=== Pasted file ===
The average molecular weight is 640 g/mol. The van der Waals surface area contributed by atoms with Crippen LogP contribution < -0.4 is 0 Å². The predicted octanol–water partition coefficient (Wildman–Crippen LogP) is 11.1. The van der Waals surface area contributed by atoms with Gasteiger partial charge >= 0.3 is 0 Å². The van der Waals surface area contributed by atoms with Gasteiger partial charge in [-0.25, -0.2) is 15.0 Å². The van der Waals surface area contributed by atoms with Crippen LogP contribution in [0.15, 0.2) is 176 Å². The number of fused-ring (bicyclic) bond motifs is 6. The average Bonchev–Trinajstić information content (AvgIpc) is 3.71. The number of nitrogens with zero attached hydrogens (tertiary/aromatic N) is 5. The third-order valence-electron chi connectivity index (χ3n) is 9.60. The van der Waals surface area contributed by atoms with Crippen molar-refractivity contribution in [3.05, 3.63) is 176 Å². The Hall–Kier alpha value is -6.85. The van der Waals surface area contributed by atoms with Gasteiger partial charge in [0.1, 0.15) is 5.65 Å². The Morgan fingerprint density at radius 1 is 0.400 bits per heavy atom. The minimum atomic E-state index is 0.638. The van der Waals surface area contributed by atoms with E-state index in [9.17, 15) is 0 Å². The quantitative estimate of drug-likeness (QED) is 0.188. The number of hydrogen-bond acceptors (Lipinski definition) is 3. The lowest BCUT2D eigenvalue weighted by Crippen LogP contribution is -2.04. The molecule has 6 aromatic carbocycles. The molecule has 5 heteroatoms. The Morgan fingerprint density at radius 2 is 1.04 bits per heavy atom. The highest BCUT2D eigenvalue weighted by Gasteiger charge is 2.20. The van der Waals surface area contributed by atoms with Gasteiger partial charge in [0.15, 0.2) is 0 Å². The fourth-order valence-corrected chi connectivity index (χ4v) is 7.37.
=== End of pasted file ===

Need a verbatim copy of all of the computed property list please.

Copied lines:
The average molecular weight is 640 g/mol. The van der Waals surface area contributed by atoms with Crippen LogP contribution < -0.4 is 0 Å². The predicted octanol–water partition coefficient (Wildman–Crippen LogP) is 11.1. The van der Waals surface area contributed by atoms with Gasteiger partial charge >= 0.3 is 0 Å². The van der Waals surface area contributed by atoms with Gasteiger partial charge in [-0.25, -0.2) is 15.0 Å². The van der Waals surface area contributed by atoms with Crippen LogP contribution in [0.15, 0.2) is 176 Å². The number of fused-ring (bicyclic) bond motifs is 6. The average Bonchev–Trinajstić information content (AvgIpc) is 3.71. The number of nitrogens with zero attached hydrogens (tertiary/aromatic N) is 5. The third-order valence-electron chi connectivity index (χ3n) is 9.60. The van der Waals surface area contributed by atoms with Crippen molar-refractivity contribution in [3.05, 3.63) is 176 Å². The Hall–Kier alpha value is -6.85. The van der Waals surface area contributed by atoms with Gasteiger partial charge in [0.1, 0.15) is 5.65 Å². The Morgan fingerprint density at radius 1 is 0.400 bits per heavy atom. The minimum atomic E-state index is 0.638. The van der Waals surface area contributed by atoms with E-state index in [9.17, 15) is 0 Å². The quantitative estimate of drug-likeness (QED) is 0.188. The number of hydrogen-bond acceptors (Lipinski definition) is 3. The lowest BCUT2D eigenvalue weighted by Crippen LogP contribution is -2.04. The molecule has 6 aromatic carbocycles. The molecule has 5 heteroatoms. The Morgan fingerprint density at radius 2 is 1.04 bits per heavy atom. The highest BCUT2D eigenvalue weighted by Gasteiger charge is 2.20. The van der Waals surface area contributed by atoms with Gasteiger partial charge in [0.15, 0.2) is 0 Å². The fourth-order valence-corrected chi connectivity index (χ4v) is 7.37.